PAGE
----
Investors See Power Handover As Real Test

Russia may have voted in a new president this weekend, but investors have long since moved on from thinking about who will be Vladimir Putin's successor.

Sunday's results have been priced in to Russian stocks for some time now, and investors have welcomed the smooth succession and its accompanying stability with open arms. The real test will be, they say, when the handover of power takes place in May.

Russian markets recovered some lost ground early in the week, with the benchmark RTS Index nudging past 2,100 points, but later falling back. February ended with at least some relief for the markets, which suffered their worst month for years in January on fears of a U.S. recession.

The RTS ended the week down 0.75 percent at 2,063.94 points, while the MICEX took a bigger hit of 3.5 percent to close at 1,660.42 points.

"Since the U.S. stabilized, it has been easy for Russia to recover," said James Beadle, portfolio manager at Pilgrim Asset Management. "[But] the market can easily go either way. ... It went up too early for me."

With the elections season over, analysts are hopeful that key reforms, particularly oil taxes, which energy majors have lobbied hard to change, will make it back up to the top of the agenda.

"Once past the presidential election ... we think it likely that reform of the oil taxation regime will move to the forefront," Ronald Smith, head of research at Alfa Bank, said in a midweek note to investors.

Oil stocks, particularly Rosneft, have underperformed the rest of the market in recent months, and some analysts say they are now priced quite attractively.

West Texas Intermediate, the U.S. oil benchmark, surged to an all-time high of $102.08 per barrel earlier last week while Brent also hit a new record above $100.

It puts some things into perspective. In late January, the government raised its price projection for Urals oil for budgetary purposes from $53 to $74 per barrel. But there are fears that the government could face a big hole in the budget should there be a substantial downturn in the oil price.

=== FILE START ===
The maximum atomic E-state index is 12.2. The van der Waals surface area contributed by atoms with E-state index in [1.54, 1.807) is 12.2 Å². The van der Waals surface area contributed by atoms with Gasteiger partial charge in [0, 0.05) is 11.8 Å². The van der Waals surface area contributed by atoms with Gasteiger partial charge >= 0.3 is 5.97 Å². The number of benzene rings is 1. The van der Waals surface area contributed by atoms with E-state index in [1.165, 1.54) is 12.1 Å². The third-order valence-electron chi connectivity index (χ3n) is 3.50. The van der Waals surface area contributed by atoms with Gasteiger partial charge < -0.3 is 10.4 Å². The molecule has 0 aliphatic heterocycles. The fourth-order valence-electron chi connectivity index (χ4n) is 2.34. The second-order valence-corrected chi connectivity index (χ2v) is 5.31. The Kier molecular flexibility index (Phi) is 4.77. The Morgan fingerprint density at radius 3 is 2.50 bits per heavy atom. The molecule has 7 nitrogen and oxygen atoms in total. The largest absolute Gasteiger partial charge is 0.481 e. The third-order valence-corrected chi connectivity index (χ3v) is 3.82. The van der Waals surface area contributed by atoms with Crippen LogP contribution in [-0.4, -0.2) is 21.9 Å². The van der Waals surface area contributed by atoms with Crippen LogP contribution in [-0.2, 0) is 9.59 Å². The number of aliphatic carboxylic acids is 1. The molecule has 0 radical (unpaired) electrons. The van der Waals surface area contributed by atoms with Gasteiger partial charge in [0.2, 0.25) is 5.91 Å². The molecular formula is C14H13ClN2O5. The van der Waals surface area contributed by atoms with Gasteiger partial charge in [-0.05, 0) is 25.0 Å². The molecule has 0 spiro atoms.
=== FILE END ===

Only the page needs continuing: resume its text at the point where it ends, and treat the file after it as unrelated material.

Elsewhere, Gazprom and SUEK hammered out the details for the creation of a holding that will combine their power and coal assets. The deal did little to boost Gazprom shares on the RTS, however, which edged up 2 cents on the week.

Bread and grain companies emerged as the unexpected plays last week, as wheat prices hit record highs in Chicago trade. Razgulyai, a grain and sugar producer, and Altai Bread both benefited from investor interest.

But things went from bad to worse for VTB, the bank that no one seemingly wants to hold. UBS cut its price estimates for the bank's Global Depositary Receipts, which are traded in London, from $11 to $9, and recommended Sberbank in its stead. The bank cited concerns about the ability of VTB, which is heavily reliant on overseas lending, to tap funding amid poor credit conditions.

VTB's Russian shares fell 7.5 percent on the week to 9.1 kopeks, deepening the gloom for the stock, which has lost one-third of its value since last year's $8 billion initial public offering.